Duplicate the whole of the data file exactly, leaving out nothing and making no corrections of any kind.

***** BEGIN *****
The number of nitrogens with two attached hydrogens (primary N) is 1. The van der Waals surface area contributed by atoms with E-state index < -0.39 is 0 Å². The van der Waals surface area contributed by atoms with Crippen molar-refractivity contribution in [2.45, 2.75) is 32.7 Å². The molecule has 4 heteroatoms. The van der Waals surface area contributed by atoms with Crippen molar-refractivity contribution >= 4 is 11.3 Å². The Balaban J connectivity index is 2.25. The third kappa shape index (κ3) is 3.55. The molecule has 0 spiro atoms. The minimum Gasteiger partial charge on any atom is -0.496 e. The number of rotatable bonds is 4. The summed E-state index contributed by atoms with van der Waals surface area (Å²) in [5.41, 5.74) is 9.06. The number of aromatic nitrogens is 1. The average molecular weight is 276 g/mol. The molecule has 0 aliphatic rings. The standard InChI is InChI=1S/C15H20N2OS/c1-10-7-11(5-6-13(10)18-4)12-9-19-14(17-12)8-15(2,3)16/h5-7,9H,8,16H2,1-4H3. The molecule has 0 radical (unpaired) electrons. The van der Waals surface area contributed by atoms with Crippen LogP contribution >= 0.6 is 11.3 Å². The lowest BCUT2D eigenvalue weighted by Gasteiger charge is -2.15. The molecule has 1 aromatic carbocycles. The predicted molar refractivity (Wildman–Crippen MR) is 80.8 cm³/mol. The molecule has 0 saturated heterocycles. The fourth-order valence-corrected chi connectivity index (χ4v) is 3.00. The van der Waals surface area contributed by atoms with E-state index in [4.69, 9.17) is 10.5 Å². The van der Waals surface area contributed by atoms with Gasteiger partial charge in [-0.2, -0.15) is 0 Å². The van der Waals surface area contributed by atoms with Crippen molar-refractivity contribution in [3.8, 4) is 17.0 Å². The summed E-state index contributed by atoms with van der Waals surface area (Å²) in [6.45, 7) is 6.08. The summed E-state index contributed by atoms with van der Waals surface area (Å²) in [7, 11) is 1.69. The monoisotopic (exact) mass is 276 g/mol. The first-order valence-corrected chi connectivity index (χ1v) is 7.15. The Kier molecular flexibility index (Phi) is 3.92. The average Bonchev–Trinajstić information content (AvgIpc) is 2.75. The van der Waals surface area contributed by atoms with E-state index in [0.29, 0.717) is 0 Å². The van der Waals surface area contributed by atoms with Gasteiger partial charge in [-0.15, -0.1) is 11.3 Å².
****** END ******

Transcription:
The number of nitrogens with two attached hydrogens (primary N) is 1. The van der Waals surface area contributed by atoms with E-state index < -0.39 is 0 Å². The van der Waals surface area contributed by atoms with Crippen molar-refractivity contribution in [2.45, 2.75) is 32.7 Å². The molecule has 4 heteroatoms. The van der Waals surface area contributed by atoms with Crippen molar-refractivity contribution >= 4 is 11.3 Å². The Balaban J connectivity index is 2.25. The third kappa shape index (κ3) is 3.55. The molecule has 0 spiro atoms. The minimum Gasteiger partial charge on any atom is -0.496 e. The number of rotatable bonds is 4. The summed E-state index contributed by atoms with van der Waals surface area (Å²) in [5.41, 5.74) is 9.06. The number of aromatic nitrogens is 1. The average molecular weight is 276 g/mol. The molecule has 0 aliphatic rings. The standard InChI is InChI=1S/C15H20N2OS/c1-10-7-11(5-6-13(10)18-4)12-9-19-14(17-12)8-15(2,3)16/h5-7,9H,8,16H2,1-4H3. The molecule has 0 radical (unpaired) electrons. The van der Waals surface area contributed by atoms with Crippen LogP contribution >= 0.6 is 11.3 Å². The lowest BCUT2D eigenvalue weighted by Gasteiger charge is -2.15. The molecule has 1 aromatic carbocycles. The predicted molar refractivity (Wildman–Crippen MR) is 80.8 cm³/mol. The molecule has 0 saturated heterocycles. The fourth-order valence-corrected chi connectivity index (χ4v) is 3.00. The van der Waals surface area contributed by atoms with E-state index in [4.69, 9.17) is 10.5 Å². The van der Waals surface area contributed by atoms with Gasteiger partial charge in [-0.2, -0.15) is 0 Å². The van der Waals surface area contributed by atoms with Crippen molar-refractivity contribution in [3.8, 4) is 17.0 Å². The summed E-state index contributed by atoms with van der Waals surface area (Å²) in [6.45, 7) is 6.08. The summed E-state index contributed by atoms with van der Waals surface area (Å²) in [7, 11) is 1.69. The monoisotopic (exact) mass is 276 g/mol. The first-order valence-corrected chi connectivity index (χ1v) is 7.15. The Kier molecular flexibility index (Phi) is 3.92. The average Bonchev–Trinajstić information content (AvgIpc) is 2.75. The van der Waals surface area contributed by atoms with E-state index in [0.29, 0.717) is 0 Å². The van der Waals surface area contributed by atoms with Gasteiger partial charge in [-0.15, -0.1) is 11.3 Å².